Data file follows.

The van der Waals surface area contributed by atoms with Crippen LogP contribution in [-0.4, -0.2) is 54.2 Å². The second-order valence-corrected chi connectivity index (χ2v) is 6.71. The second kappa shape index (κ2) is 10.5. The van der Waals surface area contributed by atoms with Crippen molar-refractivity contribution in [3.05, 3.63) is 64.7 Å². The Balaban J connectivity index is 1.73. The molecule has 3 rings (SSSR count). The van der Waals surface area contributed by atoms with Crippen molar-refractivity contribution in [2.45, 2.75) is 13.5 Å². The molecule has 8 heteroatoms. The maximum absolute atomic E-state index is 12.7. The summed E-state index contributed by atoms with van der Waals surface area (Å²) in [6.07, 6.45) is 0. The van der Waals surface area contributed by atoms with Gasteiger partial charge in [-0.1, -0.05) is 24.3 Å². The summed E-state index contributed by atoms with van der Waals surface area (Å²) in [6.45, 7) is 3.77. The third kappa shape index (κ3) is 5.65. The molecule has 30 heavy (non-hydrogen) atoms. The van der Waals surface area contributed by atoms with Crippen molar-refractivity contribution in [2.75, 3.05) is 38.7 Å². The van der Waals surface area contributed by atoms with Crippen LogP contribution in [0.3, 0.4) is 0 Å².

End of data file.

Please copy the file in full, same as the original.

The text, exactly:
The van der Waals surface area contributed by atoms with Crippen LogP contribution in [-0.4, -0.2) is 54.2 Å². The second-order valence-corrected chi connectivity index (χ2v) is 6.71. The second kappa shape index (κ2) is 10.5. The van der Waals surface area contributed by atoms with Crippen molar-refractivity contribution in [3.05, 3.63) is 64.7 Å². The Balaban J connectivity index is 1.73. The molecule has 3 rings (SSSR count). The van der Waals surface area contributed by atoms with Crippen molar-refractivity contribution in [2.45, 2.75) is 13.5 Å². The molecule has 8 heteroatoms. The maximum absolute atomic E-state index is 12.7. The summed E-state index contributed by atoms with van der Waals surface area (Å²) in [6.07, 6.45) is 0. The van der Waals surface area contributed by atoms with Gasteiger partial charge in [-0.1, -0.05) is 24.3 Å². The summed E-state index contributed by atoms with van der Waals surface area (Å²) in [6.45, 7) is 3.77. The third kappa shape index (κ3) is 5.65. The molecule has 30 heavy (non-hydrogen) atoms. The van der Waals surface area contributed by atoms with Crippen molar-refractivity contribution in [2.75, 3.05) is 38.7 Å². The van der Waals surface area contributed by atoms with Crippen LogP contribution in [0.3, 0.4) is 0 Å².